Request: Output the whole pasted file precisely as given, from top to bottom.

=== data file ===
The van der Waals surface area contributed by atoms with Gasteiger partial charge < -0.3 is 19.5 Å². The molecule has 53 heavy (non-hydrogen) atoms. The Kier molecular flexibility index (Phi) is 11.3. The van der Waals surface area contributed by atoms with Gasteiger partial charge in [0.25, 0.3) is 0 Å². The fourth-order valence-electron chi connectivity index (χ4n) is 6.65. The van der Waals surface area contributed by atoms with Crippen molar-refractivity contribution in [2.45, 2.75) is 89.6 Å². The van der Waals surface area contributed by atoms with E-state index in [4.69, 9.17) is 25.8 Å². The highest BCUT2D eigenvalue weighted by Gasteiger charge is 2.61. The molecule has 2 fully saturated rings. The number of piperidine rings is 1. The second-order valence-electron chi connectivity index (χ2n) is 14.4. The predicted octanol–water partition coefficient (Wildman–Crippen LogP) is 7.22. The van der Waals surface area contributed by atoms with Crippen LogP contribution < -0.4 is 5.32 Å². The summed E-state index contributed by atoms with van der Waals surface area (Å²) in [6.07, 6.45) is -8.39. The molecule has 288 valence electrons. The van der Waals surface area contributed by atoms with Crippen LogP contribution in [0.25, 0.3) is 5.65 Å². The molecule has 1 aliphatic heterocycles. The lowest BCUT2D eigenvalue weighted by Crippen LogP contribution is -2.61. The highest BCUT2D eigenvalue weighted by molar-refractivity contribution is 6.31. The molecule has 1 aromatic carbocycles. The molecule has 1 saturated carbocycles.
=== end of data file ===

The van der Waals surface area contributed by atoms with Gasteiger partial charge < -0.3 is 19.5 Å². The molecule has 53 heavy (non-hydrogen) atoms. The Kier molecular flexibility index (Phi) is 11.3. The van der Waals surface area contributed by atoms with Gasteiger partial charge in [0.25, 0.3) is 0 Å². The fourth-order valence-electron chi connectivity index (χ4n) is 6.65. The van der Waals surface area contributed by atoms with Crippen molar-refractivity contribution in [2.45, 2.75) is 89.6 Å². The van der Waals surface area contributed by atoms with E-state index in [4.69, 9.17) is 25.8 Å². The highest BCUT2D eigenvalue weighted by Gasteiger charge is 2.61. The molecule has 2 fully saturated rings. The number of piperidine rings is 1. The second-order valence-electron chi connectivity index (χ2n) is 14.4. The predicted octanol–water partition coefficient (Wildman–Crippen LogP) is 7.22. The van der Waals surface area contributed by atoms with Crippen LogP contribution < -0.4 is 5.32 Å². The summed E-state index contributed by atoms with van der Waals surface area (Å²) in [6.07, 6.45) is -8.39. The molecule has 288 valence electrons. The van der Waals surface area contributed by atoms with Crippen LogP contribution in [0.25, 0.3) is 5.65 Å². The molecule has 1 aliphatic heterocycles. The lowest BCUT2D eigenvalue weighted by Crippen LogP contribution is -2.61. The highest BCUT2D eigenvalue weighted by molar-refractivity contribution is 6.31. The molecule has 1 aromatic carbocycles. The molecule has 1 saturated carbocycles.